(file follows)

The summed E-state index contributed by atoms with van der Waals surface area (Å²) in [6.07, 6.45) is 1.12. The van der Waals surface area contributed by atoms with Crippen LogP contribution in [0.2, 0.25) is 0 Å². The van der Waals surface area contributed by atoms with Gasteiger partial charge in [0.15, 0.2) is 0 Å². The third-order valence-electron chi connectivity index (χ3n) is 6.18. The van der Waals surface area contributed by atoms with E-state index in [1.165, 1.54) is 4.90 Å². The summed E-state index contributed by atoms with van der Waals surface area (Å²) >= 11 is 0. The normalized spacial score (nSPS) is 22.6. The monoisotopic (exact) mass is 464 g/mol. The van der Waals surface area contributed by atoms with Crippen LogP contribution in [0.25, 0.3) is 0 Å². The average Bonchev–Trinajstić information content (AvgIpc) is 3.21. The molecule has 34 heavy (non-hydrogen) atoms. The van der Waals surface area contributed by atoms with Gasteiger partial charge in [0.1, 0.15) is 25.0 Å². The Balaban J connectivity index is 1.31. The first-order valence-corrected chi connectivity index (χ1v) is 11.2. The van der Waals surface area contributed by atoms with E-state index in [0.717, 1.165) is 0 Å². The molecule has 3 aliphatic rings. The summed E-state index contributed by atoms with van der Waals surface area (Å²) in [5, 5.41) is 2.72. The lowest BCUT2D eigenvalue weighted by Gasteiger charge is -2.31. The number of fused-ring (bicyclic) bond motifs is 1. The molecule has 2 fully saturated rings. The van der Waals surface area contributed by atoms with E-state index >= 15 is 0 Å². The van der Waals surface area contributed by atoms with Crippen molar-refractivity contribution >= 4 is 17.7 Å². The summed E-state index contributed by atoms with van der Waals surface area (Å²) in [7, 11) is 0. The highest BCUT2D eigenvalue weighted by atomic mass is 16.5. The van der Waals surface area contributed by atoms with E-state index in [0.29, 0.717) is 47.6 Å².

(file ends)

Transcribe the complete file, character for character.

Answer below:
The summed E-state index contributed by atoms with van der Waals surface area (Å²) in [6.07, 6.45) is 1.12. The van der Waals surface area contributed by atoms with Crippen LogP contribution in [0.2, 0.25) is 0 Å². The van der Waals surface area contributed by atoms with Gasteiger partial charge in [0.15, 0.2) is 0 Å². The third-order valence-electron chi connectivity index (χ3n) is 6.18. The van der Waals surface area contributed by atoms with E-state index in [1.165, 1.54) is 4.90 Å². The summed E-state index contributed by atoms with van der Waals surface area (Å²) >= 11 is 0. The normalized spacial score (nSPS) is 22.6. The monoisotopic (exact) mass is 464 g/mol. The van der Waals surface area contributed by atoms with Crippen LogP contribution in [0.25, 0.3) is 0 Å². The average Bonchev–Trinajstić information content (AvgIpc) is 3.21. The molecule has 34 heavy (non-hydrogen) atoms. The van der Waals surface area contributed by atoms with Gasteiger partial charge in [0.1, 0.15) is 25.0 Å². The Balaban J connectivity index is 1.31. The first-order valence-corrected chi connectivity index (χ1v) is 11.2. The van der Waals surface area contributed by atoms with E-state index in [0.717, 1.165) is 0 Å². The molecule has 3 aliphatic rings. The summed E-state index contributed by atoms with van der Waals surface area (Å²) in [5, 5.41) is 2.72. The lowest BCUT2D eigenvalue weighted by Gasteiger charge is -2.31. The number of fused-ring (bicyclic) bond motifs is 1. The molecule has 2 fully saturated rings. The van der Waals surface area contributed by atoms with E-state index >= 15 is 0 Å². The van der Waals surface area contributed by atoms with Crippen molar-refractivity contribution >= 4 is 17.7 Å². The summed E-state index contributed by atoms with van der Waals surface area (Å²) in [7, 11) is 0. The highest BCUT2D eigenvalue weighted by atomic mass is 16.5. The van der Waals surface area contributed by atoms with E-state index in [0.29, 0.717) is 47.6 Å².